Supportive care in the management of severe pneumonia in Nigerian children
|Daodu, Oluwatomilayo (Tito)
|Dr. Maryanne Crockett (Department of Pediatrics and Child Health) and Dr. Adegoke Falade (Department of Pediatrics and Child Health).
|Bachelor of Science (B.Sc.)
|According to 2008 estimates, about 177,000 children under the age of five years died of pneumonia in Nigeria, which was the third commonest cause of the 1 million deaths in Nigerian under-5s. Detecting hypoxemia with the use of simple pulse oximeters and providing immediate, cost- effective oxygen treatment may be effective in decreasing the mortality due to childhood pneumonia in Nigeria. During the period .June I, 2010 through August 31, 2010 children aged between 2 and 59 months with severe and very severe pneumonia were enrolled and treated with standard therapy as well as supplemental oxygen via oxygen concentrator or cylinder at University College Hospital, Ibadan. There were no significant differences found in the socio-demographic data (age, sex, socioeconomic class) between the oxygen concentrator and cylinder groups (p>O.1 for each variable). Forty-five out of80 patients (56%) admitted were hypoxic (Sp02 < 90%). Twenty-three were commenced on oxygen therapy via oxygen concentrator and 22 via oxygen cylinder. The majority of patients (98%) recovered without sequelae (44). 6 patients experienced complications during admission and one child died. There were no significant differences found in the outcome parameters between the two groups (p>0.05) except a decrease in the days to resolution of nasal flaring in the oxygen concentrator group (p<0.05)The data that has been gathered in this study suggests that the use of oxygen concentrators as a mode of oxygen delivery for hypoxemic children with pneumonia is as effective as the use of oxygen cylinders.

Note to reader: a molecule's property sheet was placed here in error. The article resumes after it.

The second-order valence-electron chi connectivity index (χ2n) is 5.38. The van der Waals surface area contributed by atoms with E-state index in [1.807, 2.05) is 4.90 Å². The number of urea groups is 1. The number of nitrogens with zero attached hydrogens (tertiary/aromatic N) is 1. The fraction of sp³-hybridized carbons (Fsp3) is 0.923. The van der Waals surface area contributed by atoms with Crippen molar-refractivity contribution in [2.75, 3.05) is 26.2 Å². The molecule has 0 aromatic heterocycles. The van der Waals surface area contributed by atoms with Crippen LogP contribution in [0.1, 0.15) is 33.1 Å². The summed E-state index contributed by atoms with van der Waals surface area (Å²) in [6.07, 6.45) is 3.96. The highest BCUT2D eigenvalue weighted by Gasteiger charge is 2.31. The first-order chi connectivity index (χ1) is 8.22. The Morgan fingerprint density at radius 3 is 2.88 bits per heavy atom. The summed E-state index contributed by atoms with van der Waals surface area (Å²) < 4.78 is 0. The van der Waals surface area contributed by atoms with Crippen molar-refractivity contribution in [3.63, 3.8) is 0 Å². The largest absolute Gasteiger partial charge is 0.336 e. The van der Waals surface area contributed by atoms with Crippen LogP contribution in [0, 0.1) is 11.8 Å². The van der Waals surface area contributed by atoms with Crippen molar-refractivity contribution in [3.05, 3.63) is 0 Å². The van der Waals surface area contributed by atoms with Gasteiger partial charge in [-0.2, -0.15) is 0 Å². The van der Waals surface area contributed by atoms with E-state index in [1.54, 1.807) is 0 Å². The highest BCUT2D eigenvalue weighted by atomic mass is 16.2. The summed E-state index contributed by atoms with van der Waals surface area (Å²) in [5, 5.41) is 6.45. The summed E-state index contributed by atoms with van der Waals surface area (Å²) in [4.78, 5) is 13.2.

|Supportive care in the management of severe pneumonia in Nigerian children